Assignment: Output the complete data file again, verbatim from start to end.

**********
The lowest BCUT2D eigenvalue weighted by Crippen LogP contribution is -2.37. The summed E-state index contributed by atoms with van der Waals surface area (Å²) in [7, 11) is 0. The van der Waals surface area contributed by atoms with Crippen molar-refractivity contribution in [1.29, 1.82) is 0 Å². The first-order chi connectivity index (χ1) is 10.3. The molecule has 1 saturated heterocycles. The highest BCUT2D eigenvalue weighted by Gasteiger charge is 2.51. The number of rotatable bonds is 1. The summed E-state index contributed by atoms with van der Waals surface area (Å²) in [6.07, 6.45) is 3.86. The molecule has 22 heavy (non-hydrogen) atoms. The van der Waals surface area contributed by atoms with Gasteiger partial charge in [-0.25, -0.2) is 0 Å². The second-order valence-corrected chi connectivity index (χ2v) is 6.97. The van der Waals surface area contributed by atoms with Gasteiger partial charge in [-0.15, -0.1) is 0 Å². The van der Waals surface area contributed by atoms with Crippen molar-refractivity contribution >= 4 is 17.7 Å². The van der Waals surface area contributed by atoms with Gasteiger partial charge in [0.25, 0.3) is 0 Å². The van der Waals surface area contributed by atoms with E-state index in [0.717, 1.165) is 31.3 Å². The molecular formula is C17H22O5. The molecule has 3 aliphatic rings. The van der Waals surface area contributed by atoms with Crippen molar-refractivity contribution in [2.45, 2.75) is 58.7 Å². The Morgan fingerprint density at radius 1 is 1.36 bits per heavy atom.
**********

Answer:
The lowest BCUT2D eigenvalue weighted by Crippen LogP contribution is -2.37. The summed E-state index contributed by atoms with van der Waals surface area (Å²) in [7, 11) is 0. The van der Waals surface area contributed by atoms with Crippen molar-refractivity contribution in [1.29, 1.82) is 0 Å². The first-order chi connectivity index (χ1) is 10.3. The molecule has 1 saturated heterocycles. The highest BCUT2D eigenvalue weighted by Gasteiger charge is 2.51. The number of rotatable bonds is 1. The summed E-state index contributed by atoms with van der Waals surface area (Å²) in [6.07, 6.45) is 3.86. The molecule has 22 heavy (non-hydrogen) atoms. The van der Waals surface area contributed by atoms with Gasteiger partial charge in [-0.25, -0.2) is 0 Å². The second-order valence-corrected chi connectivity index (χ2v) is 6.97. The van der Waals surface area contributed by atoms with Gasteiger partial charge in [-0.15, -0.1) is 0 Å². The van der Waals surface area contributed by atoms with Crippen molar-refractivity contribution >= 4 is 17.7 Å². The van der Waals surface area contributed by atoms with Gasteiger partial charge in [0.25, 0.3) is 0 Å². The van der Waals surface area contributed by atoms with E-state index in [0.717, 1.165) is 31.3 Å². The molecular formula is C17H22O5. The molecule has 3 aliphatic rings. The van der Waals surface area contributed by atoms with Crippen molar-refractivity contribution in [2.45, 2.75) is 58.7 Å². The Morgan fingerprint density at radius 1 is 1.36 bits per heavy atom.